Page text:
The French government spends three times more on subsidising tobacconists for lost revenue than on prevention.
You didn’t know that did you?
And it seems the anti smoking laws there have had a reverse effect to the one intended.
Some French bean counters did an audit recently where they reviewed the non-smoking policies and their effectiveness since 1991, as it was then that café’s and bars had to provide non-smoking areas.
After the introduction of this policy, there was a dip in the smoking numbers, down from 35% to 31%, but after 1995 the numbers began to climb again, (remember the outright smoking ban in public places came into effect 2007) and now it is estimated that one in three Frenchmen and women are smokers. This compares to us Brits where the number is one in five.
What conclusion did the French bean counters arrive at? That the French need to follow the UK’s example and actually enforce the ban – that might be a good start. The UK in the first year of the ban did over 2500 inspections, in France a country at least double the size of the UK they did a whopping 600 – so you get the idea. The French also want to up the cigarette tax, (I think that has more to do with the economic crisis than anything else – but this is a personal opinion backed up with nothing other than a hunch.)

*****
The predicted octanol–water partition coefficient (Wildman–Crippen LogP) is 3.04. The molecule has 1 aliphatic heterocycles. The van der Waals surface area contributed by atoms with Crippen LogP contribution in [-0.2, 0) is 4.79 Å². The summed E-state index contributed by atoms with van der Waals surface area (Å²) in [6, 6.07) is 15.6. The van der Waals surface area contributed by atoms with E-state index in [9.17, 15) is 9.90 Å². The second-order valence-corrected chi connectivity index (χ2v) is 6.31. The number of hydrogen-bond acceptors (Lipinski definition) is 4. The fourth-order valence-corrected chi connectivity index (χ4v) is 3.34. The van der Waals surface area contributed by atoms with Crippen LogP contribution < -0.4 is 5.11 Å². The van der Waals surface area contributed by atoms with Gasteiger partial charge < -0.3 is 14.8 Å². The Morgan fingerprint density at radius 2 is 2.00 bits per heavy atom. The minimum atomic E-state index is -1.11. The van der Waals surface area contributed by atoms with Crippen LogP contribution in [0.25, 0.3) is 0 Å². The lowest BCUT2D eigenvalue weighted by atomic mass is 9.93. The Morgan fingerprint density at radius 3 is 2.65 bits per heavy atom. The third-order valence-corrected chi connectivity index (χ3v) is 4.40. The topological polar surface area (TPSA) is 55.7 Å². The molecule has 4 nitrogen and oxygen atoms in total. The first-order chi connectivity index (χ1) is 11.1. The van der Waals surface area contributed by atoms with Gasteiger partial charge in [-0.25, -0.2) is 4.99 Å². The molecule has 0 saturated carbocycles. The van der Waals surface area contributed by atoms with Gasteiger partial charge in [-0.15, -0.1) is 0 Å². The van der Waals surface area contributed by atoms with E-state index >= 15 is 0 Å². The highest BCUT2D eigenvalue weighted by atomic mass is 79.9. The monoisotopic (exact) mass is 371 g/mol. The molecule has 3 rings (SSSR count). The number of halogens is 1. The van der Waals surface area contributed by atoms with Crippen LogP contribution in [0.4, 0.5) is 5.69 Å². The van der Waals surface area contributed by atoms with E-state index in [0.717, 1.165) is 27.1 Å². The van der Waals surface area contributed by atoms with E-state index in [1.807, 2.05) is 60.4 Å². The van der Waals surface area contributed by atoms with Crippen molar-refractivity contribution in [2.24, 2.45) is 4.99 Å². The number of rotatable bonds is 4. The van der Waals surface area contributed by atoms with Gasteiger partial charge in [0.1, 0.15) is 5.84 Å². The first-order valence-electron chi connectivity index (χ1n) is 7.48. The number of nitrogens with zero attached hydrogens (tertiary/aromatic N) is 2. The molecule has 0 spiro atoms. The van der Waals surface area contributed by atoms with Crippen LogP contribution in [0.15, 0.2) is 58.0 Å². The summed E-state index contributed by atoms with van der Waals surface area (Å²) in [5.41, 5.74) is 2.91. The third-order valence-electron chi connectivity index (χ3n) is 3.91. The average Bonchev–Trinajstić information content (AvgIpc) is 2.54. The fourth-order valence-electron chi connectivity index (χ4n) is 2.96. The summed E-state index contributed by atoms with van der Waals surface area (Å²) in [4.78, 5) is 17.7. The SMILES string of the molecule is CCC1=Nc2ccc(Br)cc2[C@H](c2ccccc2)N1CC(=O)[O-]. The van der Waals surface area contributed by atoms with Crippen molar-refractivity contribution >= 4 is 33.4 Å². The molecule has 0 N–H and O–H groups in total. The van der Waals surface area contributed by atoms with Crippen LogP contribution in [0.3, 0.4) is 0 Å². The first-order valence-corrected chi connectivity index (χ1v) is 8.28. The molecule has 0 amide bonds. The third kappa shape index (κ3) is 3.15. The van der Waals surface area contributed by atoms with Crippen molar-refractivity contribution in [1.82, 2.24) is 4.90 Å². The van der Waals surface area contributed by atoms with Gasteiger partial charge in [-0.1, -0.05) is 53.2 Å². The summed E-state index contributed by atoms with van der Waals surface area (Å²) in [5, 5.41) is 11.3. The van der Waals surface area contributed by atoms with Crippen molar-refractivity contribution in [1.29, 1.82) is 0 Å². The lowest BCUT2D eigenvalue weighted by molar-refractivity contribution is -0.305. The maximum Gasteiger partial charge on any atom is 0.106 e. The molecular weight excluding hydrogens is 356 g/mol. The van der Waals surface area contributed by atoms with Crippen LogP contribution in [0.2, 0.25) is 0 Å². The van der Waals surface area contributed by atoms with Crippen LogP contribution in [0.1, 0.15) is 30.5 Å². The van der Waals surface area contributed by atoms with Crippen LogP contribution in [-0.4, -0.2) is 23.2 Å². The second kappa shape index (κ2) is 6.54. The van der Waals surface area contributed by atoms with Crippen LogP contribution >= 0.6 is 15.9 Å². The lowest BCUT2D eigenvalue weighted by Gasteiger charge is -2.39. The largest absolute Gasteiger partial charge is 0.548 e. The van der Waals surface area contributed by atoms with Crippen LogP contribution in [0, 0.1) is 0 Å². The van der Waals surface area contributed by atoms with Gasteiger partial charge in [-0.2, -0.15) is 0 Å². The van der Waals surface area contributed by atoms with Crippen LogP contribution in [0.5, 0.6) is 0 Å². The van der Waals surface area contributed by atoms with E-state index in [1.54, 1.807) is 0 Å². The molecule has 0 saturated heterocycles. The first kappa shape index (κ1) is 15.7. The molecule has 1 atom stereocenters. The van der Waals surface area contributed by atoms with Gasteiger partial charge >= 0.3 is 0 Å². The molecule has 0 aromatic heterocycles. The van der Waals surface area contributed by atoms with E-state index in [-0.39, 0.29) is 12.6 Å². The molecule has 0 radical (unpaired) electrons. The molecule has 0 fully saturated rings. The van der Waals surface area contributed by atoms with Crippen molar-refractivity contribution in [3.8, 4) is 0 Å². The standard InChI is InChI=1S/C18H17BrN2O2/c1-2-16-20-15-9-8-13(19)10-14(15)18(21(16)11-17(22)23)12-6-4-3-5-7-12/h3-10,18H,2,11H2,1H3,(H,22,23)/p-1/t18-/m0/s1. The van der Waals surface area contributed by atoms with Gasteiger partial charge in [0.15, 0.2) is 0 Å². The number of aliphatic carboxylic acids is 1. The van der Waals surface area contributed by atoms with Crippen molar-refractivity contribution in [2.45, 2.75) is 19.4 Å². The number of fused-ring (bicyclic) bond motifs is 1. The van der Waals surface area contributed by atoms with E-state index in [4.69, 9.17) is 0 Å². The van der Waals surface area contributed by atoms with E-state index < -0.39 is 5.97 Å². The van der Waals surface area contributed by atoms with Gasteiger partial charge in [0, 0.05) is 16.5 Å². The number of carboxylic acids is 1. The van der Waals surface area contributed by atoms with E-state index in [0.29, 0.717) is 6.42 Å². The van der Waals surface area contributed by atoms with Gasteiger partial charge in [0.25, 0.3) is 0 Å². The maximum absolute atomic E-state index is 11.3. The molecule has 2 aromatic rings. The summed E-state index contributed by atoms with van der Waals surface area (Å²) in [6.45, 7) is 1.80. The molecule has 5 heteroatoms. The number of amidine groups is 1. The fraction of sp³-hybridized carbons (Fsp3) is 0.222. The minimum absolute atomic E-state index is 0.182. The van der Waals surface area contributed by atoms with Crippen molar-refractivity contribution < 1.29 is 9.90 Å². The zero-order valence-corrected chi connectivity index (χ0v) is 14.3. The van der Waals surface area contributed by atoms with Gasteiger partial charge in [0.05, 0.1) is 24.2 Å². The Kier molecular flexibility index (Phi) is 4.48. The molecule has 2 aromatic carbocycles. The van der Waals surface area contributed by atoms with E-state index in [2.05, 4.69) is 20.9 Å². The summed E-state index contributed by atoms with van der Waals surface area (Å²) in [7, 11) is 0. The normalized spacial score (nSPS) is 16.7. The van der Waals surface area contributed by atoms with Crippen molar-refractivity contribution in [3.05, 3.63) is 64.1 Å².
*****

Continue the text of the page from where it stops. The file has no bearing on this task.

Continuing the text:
And who are these people that are taking up smoking and reversing the much-wanted trend in France? Apparently it is women.
There has though been a change of attitude amongst the public regarding second hand smoke, most now appreciate that it is not normal to be subjected to it if you are a non smoker, and this was the only positive point the bean counters could find.
So, after the enforcement of the non-smoking ban and the introduction of higher cigarette taxes, – what’s next? You guessed it- plain packaging!!